This scenario is repeated every day in real estate, but there is no need for it. Refusing to sign a request from the other side asking for mutual rescission of the contract just keeps the existing contract in place. In other words, it does nothing. What is needed is for one side or the other to declare the contract terminated. Only once it is clear the buyer will not seek to perform the contact can the property safely go back on the market while the parties fight over the earnest money. Unsigned termination agreements are a prescription for disaster.

Rather than just refusing to sign, the seller should give the buyer notice that unless the seller hears otherwise within a very short time (24 or 48 hours) they will consider the buyer to have unilaterally terminated the contract. Then, at the end of the deadline, if the buyer’s response is anything other than we are going to perform, the seller can give final notice that they consider the buyer to have terminated due to buyer’s non-performance. At that point, it is much safer to move on to find a new buyer.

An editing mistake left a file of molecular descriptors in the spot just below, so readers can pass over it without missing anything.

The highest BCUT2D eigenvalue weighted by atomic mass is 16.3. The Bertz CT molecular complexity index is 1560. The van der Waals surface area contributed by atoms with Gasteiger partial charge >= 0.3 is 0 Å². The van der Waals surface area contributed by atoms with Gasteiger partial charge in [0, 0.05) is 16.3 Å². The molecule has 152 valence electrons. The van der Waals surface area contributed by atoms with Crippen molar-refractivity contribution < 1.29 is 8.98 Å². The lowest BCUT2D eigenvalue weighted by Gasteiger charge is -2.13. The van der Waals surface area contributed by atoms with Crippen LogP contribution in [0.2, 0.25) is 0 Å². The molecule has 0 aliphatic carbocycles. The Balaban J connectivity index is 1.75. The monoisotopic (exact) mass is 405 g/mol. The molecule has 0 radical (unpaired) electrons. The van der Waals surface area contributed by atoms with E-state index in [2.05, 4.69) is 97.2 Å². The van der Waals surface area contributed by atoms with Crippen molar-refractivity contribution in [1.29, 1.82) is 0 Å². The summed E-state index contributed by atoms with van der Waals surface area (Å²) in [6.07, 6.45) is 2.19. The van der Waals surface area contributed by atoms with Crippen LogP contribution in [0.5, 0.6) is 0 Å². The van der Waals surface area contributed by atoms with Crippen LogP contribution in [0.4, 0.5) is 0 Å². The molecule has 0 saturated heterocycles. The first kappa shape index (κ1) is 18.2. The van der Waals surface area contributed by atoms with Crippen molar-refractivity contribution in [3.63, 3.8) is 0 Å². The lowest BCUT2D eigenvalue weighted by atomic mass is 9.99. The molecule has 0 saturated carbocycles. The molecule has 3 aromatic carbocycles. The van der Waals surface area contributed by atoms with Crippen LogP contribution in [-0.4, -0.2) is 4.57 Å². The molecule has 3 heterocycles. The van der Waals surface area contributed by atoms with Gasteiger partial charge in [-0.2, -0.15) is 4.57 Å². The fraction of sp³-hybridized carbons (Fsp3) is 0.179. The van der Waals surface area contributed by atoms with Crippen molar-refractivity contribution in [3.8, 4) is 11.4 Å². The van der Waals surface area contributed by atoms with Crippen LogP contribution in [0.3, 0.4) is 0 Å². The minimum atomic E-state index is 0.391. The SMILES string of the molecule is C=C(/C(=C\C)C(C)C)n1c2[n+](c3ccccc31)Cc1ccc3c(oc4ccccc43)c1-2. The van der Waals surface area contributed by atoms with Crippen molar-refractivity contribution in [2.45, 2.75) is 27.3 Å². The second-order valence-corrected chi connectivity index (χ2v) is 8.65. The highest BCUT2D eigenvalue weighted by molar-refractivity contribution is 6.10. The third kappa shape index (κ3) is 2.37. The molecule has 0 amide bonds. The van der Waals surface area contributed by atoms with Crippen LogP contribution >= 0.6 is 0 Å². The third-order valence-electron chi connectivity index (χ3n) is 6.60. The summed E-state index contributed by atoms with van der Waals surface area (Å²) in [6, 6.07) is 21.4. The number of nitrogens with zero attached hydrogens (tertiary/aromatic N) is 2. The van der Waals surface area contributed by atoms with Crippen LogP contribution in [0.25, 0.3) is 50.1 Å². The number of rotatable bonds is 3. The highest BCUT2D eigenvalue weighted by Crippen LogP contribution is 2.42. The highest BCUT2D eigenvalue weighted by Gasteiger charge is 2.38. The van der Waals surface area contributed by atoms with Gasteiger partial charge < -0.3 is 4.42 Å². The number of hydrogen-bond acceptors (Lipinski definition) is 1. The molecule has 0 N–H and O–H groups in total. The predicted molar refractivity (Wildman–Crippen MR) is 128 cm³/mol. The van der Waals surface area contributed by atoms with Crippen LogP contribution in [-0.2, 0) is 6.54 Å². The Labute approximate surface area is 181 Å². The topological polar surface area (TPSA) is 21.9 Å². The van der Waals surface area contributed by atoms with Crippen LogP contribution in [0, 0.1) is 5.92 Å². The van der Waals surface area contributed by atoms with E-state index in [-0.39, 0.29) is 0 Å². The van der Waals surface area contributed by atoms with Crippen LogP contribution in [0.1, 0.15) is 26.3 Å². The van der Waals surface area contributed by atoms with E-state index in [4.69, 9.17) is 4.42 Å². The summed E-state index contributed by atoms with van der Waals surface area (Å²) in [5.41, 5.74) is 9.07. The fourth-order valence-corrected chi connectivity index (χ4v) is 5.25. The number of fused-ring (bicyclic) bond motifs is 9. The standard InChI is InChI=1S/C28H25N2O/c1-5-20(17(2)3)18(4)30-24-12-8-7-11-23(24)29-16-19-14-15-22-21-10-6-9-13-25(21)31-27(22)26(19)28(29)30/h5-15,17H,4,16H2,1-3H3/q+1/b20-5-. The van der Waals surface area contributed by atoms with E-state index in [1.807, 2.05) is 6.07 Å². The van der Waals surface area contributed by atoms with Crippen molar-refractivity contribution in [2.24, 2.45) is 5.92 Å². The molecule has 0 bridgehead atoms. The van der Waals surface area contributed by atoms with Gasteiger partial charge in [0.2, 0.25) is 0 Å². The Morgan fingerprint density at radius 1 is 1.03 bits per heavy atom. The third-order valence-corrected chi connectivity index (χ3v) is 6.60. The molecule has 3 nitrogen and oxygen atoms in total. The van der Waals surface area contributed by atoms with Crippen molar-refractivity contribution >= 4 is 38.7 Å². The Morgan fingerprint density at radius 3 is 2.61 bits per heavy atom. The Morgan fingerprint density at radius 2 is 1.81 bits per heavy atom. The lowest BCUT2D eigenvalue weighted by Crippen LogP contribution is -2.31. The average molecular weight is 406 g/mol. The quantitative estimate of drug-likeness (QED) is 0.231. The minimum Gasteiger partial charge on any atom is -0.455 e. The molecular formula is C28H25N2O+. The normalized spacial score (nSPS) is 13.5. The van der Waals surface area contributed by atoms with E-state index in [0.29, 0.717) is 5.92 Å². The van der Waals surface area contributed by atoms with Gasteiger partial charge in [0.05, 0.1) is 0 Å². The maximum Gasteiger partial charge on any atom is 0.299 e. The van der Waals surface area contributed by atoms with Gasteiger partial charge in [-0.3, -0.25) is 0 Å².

Terminating a contract is always a risky business if the parties cannot agree to the termination. Mutual rescission agreements (termination agreements in the parlance of the trade) are always the preferred means of terminating a contract because they leave no doubt. When, however, there is a dispute about terminating the contract, an unsigned termination agreement is simply too ambiguous to rely on. In such situations, it is wise to clarify the situation in writing and give the other side a short time to respond before unilaterally declaring the contract terminated by the non-performing party and moving on.

A real estate agent should, of course, always be careful about not practicing law. That means not making positive statements about legal consequences. An agent should always state facts, not consequences. It is not the practice of law to send a notice to the buyer saying the seller is in receipt of their termination agreement and has not signed it because the seller does not believe the buyer has used best efforts to obtain the loan. It is not the practice of law for the seller to give the buyer 24 hours in which to either assure the seller they will perform the contract or state clearly their grounds for refusing to perform. These are just facts. If a statement of consequences is needed, it should come from an attorney not a real estate agent.